On our way, we finished our lunch and reached NSNR residency at Vizag by 3.00 pm. We liked the hotel rooms and got lost in the cosy beds till sunset. Later, we had lazy walks to Ramakrishna beach (10 minutes walking distance from our hotel) in the evening and stayed there for long. After dinner, we came back to our hotel for sleep.

Day 4:

I had to wake up early as my son woke up. Hence, we had a nice morning walk again by the sea-side. The morning showed us the Bay of Bengal clearly. The beach was different here than we have at Bengal or Odisha: the beach here got a little slope, waves are far more strong and as the Eastern ghats meet the sea here, all the beaches of Andhra got stones which might be dangerous.


We enjoyed the sunrise here and stayed unless the Sun rises enough to burn us.



My son didn’t meet his chances at the sea so he rather spent his time on the rides in the parks. The popular beaches in Andhra like Ramakrishna, Rushikonda or Lawson’s bay got numerous parks and rides for the kids, couples and older people.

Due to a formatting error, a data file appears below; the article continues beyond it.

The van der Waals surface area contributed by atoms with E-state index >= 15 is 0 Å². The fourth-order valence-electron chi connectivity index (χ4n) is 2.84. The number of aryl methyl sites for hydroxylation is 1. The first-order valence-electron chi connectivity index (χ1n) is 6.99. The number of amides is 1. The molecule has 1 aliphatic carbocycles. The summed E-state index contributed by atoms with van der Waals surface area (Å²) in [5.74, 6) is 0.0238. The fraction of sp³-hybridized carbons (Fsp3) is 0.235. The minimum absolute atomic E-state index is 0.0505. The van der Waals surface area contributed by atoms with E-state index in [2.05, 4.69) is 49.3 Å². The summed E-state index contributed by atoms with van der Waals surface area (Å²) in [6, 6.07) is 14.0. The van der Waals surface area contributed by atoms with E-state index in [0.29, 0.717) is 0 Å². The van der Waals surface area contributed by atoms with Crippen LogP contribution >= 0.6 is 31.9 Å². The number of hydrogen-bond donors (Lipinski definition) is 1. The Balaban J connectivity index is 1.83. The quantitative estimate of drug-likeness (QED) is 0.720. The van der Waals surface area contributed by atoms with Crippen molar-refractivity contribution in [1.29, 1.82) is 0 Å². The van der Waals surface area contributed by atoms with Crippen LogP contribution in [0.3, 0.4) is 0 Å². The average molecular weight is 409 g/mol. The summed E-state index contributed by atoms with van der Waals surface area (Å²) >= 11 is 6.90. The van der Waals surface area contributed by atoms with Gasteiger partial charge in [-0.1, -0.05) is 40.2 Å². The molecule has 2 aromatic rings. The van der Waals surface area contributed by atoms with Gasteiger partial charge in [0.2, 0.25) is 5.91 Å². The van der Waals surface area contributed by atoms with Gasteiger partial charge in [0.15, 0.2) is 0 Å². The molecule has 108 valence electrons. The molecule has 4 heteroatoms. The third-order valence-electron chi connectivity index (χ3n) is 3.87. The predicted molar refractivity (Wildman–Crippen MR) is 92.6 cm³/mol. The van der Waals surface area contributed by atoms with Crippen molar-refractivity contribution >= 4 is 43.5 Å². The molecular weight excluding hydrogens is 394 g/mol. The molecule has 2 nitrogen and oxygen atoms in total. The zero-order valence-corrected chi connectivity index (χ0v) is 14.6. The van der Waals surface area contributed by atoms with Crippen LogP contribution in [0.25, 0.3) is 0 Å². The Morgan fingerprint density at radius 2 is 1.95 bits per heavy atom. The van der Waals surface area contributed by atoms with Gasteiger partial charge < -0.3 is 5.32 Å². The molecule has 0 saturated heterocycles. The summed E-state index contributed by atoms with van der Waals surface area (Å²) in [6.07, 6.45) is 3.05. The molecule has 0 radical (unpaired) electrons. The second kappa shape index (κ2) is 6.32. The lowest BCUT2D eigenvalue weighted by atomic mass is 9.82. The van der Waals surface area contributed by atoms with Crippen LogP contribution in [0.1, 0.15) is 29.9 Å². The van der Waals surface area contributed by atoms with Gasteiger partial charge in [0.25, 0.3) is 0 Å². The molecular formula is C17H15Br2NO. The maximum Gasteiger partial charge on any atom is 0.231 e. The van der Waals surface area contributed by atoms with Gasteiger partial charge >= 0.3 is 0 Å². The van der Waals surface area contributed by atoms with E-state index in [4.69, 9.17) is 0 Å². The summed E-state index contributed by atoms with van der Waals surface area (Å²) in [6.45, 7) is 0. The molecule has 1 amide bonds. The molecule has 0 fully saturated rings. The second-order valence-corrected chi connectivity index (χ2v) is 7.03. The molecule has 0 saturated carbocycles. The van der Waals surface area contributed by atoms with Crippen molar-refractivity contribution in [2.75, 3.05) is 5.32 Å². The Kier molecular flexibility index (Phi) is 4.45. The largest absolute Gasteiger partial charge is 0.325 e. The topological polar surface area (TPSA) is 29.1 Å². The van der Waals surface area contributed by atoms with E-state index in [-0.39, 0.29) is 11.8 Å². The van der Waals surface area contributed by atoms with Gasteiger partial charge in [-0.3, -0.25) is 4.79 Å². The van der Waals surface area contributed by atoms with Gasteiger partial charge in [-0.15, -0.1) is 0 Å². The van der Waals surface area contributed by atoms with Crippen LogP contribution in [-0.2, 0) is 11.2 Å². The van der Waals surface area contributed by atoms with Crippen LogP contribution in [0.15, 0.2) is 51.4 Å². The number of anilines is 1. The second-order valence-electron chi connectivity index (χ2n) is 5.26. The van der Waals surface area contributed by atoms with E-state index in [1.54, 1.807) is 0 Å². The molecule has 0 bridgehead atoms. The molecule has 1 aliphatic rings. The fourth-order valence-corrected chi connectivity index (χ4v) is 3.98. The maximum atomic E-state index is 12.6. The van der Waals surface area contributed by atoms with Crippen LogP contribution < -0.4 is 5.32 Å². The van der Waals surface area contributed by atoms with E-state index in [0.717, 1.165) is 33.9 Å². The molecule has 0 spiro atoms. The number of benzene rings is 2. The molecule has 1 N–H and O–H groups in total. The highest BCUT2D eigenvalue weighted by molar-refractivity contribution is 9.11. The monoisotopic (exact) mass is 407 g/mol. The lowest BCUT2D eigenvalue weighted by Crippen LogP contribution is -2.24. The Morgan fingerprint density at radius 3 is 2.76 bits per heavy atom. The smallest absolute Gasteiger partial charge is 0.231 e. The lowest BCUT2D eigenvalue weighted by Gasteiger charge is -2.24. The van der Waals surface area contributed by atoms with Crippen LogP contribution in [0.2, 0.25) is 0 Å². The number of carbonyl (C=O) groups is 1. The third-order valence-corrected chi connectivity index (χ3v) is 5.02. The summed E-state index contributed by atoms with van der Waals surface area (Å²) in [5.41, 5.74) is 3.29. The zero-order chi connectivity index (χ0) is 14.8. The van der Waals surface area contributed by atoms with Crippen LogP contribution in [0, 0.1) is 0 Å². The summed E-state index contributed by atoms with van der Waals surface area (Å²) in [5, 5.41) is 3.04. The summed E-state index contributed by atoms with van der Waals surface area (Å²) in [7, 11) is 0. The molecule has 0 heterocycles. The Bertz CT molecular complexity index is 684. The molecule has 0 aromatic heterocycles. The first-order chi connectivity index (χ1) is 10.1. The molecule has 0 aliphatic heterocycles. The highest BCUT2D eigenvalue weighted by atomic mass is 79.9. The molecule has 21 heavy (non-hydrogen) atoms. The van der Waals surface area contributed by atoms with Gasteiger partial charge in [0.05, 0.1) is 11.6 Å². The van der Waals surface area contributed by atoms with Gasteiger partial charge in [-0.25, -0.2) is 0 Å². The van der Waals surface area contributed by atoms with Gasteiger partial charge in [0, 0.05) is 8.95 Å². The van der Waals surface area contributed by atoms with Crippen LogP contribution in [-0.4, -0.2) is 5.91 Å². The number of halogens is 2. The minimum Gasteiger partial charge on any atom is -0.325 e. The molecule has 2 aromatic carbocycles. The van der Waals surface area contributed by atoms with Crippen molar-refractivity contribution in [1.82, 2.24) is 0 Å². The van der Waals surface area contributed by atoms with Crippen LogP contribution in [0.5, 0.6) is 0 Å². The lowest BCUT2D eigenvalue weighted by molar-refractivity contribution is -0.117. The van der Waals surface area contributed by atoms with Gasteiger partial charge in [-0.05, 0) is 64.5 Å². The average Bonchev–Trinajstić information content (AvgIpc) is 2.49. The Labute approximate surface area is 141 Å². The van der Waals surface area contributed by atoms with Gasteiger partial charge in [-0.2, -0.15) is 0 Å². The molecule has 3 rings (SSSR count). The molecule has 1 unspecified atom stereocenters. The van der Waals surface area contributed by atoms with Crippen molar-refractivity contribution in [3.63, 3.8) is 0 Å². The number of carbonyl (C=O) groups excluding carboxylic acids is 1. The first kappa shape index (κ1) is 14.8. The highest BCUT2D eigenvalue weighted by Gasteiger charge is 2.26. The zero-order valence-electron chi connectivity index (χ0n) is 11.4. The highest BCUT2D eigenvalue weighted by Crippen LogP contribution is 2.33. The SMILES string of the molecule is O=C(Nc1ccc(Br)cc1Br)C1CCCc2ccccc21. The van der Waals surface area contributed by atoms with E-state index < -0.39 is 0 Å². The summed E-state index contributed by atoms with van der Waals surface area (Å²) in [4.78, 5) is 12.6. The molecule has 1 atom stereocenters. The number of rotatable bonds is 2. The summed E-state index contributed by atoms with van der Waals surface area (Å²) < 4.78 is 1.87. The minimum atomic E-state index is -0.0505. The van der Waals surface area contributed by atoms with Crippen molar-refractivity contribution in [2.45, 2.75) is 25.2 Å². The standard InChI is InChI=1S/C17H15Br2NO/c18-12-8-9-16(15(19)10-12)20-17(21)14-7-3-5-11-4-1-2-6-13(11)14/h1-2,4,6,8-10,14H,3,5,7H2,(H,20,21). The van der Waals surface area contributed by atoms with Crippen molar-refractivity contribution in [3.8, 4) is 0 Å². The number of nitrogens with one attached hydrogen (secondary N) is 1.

We came back to our hotel rooms when Sun started getting hot. Later, we had our complimentary breakfasts with idlis, had bathed and got ready for the day’s outing. We started at 10.00 am and in another hour, we reached Simhachalam temple. There was a long queue to enter the temple so I didn’t process further and stayed with my son in the shade while others took a shorter route to enter the temple giving a higher entry charge (Rs. 100 against the usual Rs. 20). As suggested by our cab-driver, we had prasad in the temple though I didn’t like that South Indian preparations. But, I liked the take-away prasad (Laddu) they were selling and hence, bought a lot of them.